The Rhode Island Supreme Court has significantly limited the scope of expert discovery in Superior Court. Cashman Equipment Corp, Inc. v. Cardi Corp., Inc., No. 2014-284-M.P., slip op. (R.I. June 3, 2016). This case was a construction dispute in which the plaintiff moved to compel production of all materials and documents "developed or considered" by defendant's expert in formulating his opinions. The Superior Court denied the motion and plaintiff filed a petition for writ of certiorari with the Supreme Court.
The Rhode Island Supreme Court has held that a defendant forfeited his personal jurisdiction defense asserted in his answer by participating in extensive discovery and court-annexed arbitration before moving to dismiss on the eve of trial. Pullar v. Cappelli, No. 2015-303-Appeal, slip opinion (Nov. 17, 2016).
Superior Court Presiding Justice Gibney, who manages Rhode Island's state court asbestos docket, has issued a decision denying a summary judgment motion filed by an alleged supplier of floor and ceiling tiles to which plaintiff's decedent was exposed. Pisano v. Alfa Laval, Inc., C.A. No. PC-13-5868, slip decision (R.I.Super. Nov. 2, 2016).
In a wide-ranging memorandum and order on several discovery motions, Magistrate Judge Sullivan addressed, inter alia, whether parties in a commercial dispute must produce documents in their "native" electronic format in addition to the PDF form in which they were originally produced. Wai Feng Trading Co. v. Quick Fitting, Inc., C.A. Nos. 13-33, 13-56, 2016 WL 4184014 (D.R.I. June 14, 2016). Strauss Factor represents the so-called "Wai Feng Parties" in this case.
In a pair of recent decisions in two different cases, Presiding Justice Gibney of the Rhode Island Supreme Court has granted and denied motions to dismiss for lack of personal jurisdiction by the same asbestos defendant based on whether the defendant had forfeited its personal jurisdiction defense. Murray v. 3M Co., C.A. No. PC-16-0151, slip decision (R.I.Super. Oct. 13, 2016) ("Murray") (granting motion); Bazor v. Abex Corp., C.A. No. PC-10-3965, 2016 WL 25944665 (R.I.Super. May 2, 2016) ("Bazor") (denying motion).
The First Circuit Court of Appeal has held that Daubert does not require that an expert actually test an alternative design for a product before he can testify that it is safer than the defendant's design. Quilez-Velar v. Ox Bodies, Inc. 823 F.3d 712 (1st Cir. 2016).
The First Circuit Court of Appeals has issued a comprehensive opinion clarifying many legal issues in sex discrimination claims, including (1) whether a plaintiff can prove discrimination by circumstantial evidence alone; (2) whether a reduction of job responsibilities that does not involve a reduction in salary constitutes an adverse employment action; (3) whether a plaintiff can prove sex discrimination without evidence of sexist slurs; (4) whether a plaintiff can prove sexual harassment without evidence of sexual comments or actions; (5) whether a plaintiff can prove discrimination or harassment without showing that it was both severe and pervasive; and (6) whether a plaintiff can defeat summary judgment on a Faragher/Ellerth defense by showing that she feared retaliation if she complained about the discrimination . Burns v. Johnson, 829 F.3d 1 (1st Cir. 2016). The First Circuit answered all the questions in the affirmative.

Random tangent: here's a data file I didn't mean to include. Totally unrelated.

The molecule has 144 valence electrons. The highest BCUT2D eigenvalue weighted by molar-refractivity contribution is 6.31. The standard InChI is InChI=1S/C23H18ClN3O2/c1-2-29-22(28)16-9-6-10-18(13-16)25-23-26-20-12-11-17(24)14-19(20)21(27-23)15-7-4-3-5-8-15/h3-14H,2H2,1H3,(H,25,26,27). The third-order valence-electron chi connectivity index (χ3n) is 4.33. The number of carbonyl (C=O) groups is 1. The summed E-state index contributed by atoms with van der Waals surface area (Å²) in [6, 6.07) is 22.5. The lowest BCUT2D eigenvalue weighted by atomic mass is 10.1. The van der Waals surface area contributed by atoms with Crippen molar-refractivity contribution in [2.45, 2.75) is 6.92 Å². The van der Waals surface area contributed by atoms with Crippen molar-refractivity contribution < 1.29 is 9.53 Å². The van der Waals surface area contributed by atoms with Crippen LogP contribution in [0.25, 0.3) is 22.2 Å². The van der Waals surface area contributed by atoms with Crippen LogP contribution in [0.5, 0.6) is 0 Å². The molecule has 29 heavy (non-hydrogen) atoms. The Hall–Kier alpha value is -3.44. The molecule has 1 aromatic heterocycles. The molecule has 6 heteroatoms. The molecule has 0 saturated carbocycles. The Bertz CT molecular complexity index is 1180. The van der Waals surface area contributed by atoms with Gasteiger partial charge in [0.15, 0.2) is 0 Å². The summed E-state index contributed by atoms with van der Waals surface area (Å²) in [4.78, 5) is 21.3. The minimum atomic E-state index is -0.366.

In a suit we brought as cooperating attorneys for the Rhode Island affiliate of the American Civil Liberties Union, Strauss Factor has obtained summary judgment for the owner of firearms seized by a local police department because the defendants failed to provide the owner with due process after the seizure. Richer v. Parmalee, C.A. No. 15-162-M-PAS, slip memorandum and order, (D.R.I. June 1, 2016).
Resolving a split among the lower courts, the United States Supreme Court has held that a provision of the Bankruptcy Code that prohibits debtors from discharging debts "obtained by...false pretenses, a false representation, or actual fraud," can include transactions by which a debtor tranfers its assets to a third-party for little or no consideration, i.e., so-called fraudulent conveyances. Husky International Electronics, Inc. v. Ritz, 136 S.Ct. 1581 (May 16, 2016). This decision addresses the frequent circumstance in which a debtor transfers its assets to related persons or entities for little money and then files bankruptcy to discharge all its debts to creditors.
The Rhode Island federal district court has held that the City of Cranston cannot include the population of the state's Adult Correctional Institutions (ACI) when it draws its districts for city council. Davidson v. City of Cranston, C.A. 14-91L, slip op., (D.R.I. May 24, 2016). The court distinguished the United States Supreme Court's recent decision, Evenwell v. Abbott,136 S.Ct. 1120 (2016), in reaching its decision. The district court held that the current redistricting plan violates Section 1 of the Fourteenth Amendment. The decision is also significant as the state's legislative districts for the General Assembly also include the ACI's population and, presumably, will also have to be redrawn.